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a VirtualTourist member from Chicago

Germany

Help with itinerary for 10 and 11 y.o. boys

We are traveling to Germany for a family vacation in July with two boys, ages 10 and 11. We found a great rate on the flight in and out of Berlin, so we need to structure our itinerary around this city. The problem is, we really want to go to Rothenberg, Munich, and see the 'best' castles for 10/11 y.o. boys to enjoy (i.e., dungeons, knights, mazes, medieval times in person). We don't mind the driving and have a rental car reserved for $300 for the week. Saving money on transportation opens up a lot of other possibilities for us, but the trip is really only 9 days to have fun (not including arrival and departure days).

Can someone help us fill in the following itinerary that would be geared towards kid-friendly activities? I saw something about the Fun Forest, a technology museum in Munich, etc. We are open to adventures and off the beaten path excursions, activities, and lodging.

Here's what we're working with:
Sunday- Arrive Berlin @ noon
Monday- Berlin
Tuesday- Berlin
Wednesday-- pick up rental car at 10am and head to...??
Thursday through Monday-- open
Tuesday-- return to Berlin by 4pm (to return rental car) for overnight at youth hostel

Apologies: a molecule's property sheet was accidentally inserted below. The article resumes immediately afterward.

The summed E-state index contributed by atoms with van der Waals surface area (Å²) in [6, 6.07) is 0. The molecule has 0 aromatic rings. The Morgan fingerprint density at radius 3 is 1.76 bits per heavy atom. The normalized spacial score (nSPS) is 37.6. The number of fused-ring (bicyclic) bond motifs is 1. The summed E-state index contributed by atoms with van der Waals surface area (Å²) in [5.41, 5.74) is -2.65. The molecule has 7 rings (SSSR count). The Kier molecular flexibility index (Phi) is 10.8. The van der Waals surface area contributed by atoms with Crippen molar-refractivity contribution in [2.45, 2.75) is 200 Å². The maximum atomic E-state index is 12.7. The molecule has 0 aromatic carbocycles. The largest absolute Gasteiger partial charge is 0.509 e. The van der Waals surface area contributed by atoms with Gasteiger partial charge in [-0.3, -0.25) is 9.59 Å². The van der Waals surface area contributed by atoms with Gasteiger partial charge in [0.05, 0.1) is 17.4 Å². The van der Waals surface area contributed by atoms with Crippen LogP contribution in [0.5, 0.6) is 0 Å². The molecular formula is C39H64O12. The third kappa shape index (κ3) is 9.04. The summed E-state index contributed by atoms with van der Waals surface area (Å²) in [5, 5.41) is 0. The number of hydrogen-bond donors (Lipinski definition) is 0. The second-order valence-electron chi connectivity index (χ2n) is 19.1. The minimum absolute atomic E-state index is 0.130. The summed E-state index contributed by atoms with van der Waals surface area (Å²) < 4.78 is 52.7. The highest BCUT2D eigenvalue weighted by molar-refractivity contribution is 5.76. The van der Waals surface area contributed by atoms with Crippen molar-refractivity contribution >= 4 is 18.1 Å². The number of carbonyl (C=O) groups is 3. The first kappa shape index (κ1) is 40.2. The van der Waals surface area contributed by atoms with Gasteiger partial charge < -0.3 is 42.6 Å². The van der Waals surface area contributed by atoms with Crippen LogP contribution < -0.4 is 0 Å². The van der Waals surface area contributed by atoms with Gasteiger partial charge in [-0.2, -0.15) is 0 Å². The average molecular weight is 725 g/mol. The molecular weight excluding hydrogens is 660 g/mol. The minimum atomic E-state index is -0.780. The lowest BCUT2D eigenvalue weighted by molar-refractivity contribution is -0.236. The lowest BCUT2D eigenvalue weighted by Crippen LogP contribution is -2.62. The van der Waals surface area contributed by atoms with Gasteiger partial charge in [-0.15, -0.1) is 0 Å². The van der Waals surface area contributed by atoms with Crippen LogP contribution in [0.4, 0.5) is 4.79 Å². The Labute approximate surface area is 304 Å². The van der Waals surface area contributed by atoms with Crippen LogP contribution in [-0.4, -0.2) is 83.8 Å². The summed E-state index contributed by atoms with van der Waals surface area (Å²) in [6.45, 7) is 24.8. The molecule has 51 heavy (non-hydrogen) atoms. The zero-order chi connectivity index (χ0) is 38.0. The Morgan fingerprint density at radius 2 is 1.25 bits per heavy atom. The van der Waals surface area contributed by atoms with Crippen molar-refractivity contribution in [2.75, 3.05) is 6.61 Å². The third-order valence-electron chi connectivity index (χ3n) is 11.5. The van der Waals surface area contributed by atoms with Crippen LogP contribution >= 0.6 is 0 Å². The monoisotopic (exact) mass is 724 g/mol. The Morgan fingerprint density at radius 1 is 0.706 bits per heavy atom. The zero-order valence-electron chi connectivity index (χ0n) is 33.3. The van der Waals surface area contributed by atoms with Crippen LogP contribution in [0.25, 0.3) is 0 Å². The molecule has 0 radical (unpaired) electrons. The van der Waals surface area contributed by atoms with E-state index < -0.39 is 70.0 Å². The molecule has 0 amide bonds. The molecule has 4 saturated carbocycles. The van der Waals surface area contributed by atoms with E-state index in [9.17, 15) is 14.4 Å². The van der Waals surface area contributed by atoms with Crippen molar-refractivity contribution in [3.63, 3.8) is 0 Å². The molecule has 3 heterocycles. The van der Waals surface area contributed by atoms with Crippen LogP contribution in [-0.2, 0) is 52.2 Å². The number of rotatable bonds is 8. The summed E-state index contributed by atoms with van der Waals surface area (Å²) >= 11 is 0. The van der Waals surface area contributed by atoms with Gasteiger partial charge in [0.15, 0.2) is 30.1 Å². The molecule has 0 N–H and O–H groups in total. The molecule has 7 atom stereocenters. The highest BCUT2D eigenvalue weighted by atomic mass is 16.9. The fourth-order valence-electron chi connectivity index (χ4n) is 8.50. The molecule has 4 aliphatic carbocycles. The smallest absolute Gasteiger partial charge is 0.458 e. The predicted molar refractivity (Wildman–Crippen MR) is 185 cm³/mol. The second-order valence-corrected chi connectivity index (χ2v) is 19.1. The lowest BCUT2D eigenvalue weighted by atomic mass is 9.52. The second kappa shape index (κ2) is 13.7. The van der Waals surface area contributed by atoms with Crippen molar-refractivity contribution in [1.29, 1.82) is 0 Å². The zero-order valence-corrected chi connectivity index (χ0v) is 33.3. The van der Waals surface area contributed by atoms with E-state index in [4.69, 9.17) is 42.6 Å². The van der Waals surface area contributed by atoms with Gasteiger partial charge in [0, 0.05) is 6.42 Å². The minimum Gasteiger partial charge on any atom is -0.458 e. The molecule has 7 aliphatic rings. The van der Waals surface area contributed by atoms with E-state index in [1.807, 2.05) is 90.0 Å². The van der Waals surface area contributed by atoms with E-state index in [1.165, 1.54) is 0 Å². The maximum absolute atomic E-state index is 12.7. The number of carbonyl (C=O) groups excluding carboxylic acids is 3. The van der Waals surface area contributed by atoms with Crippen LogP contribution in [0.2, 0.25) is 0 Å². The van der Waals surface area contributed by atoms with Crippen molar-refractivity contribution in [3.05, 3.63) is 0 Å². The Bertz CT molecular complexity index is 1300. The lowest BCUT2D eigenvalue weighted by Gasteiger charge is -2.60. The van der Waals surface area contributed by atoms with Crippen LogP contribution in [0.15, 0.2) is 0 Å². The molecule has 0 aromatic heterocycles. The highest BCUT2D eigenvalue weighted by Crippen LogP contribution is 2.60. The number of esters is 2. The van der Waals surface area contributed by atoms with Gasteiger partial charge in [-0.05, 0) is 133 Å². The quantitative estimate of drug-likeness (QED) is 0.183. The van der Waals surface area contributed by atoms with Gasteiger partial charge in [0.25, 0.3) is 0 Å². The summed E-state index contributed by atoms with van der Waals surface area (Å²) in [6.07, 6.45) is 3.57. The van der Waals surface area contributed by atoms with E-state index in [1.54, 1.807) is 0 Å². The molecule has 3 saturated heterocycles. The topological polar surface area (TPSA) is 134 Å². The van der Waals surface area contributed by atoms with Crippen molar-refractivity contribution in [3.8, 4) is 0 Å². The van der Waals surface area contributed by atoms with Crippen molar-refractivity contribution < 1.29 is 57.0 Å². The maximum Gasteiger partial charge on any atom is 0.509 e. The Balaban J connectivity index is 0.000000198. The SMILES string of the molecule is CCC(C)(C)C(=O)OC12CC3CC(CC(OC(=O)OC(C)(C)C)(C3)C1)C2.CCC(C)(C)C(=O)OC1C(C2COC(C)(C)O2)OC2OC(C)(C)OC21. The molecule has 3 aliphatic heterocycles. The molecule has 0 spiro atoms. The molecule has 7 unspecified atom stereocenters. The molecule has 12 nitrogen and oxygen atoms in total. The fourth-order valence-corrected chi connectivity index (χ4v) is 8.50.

Wednesday- flight home



6 Answers


answered by
a VirtualTourist member from Brisbane

I found the Rhine Castles to be extremely exciting and I could certainly recommend Marksburg Castle (not far from Koblenz) as one where your boys will find lots of knights and dungeons etc. More info on my Koblenz pages here:

[original VT link]

This castle overlooks the town of Braubach on the Rhine. Well worth the effort.




answered by
a VirtualTourist member from Germany

I second what @[VT member d7596] wrote: visit Marksburg at Rhein (=Rhine) River, and your boys will have loads of fun!
Another interesting castle is Burg Eltz, in Eifel region. That is approx. 35 km south-west of Koblenz or 45 km southwest of Marksburg. Here their website:
http://www.burg-eltz.de/en.html
and here what VTer @[VT member d7596] wrote about it:
[original VT link]
In case this castle looks familiar: it was once on the former German Deutsche Mark banknote, the biggest one :-)

Rothenburg: ok, if you really want to go there, go. But it is touristy and not really authentic because the majority of the town was rebuilt after WW II. There are a lot of alternatives, charming towns with walls around, tell me if I should recommend some :-)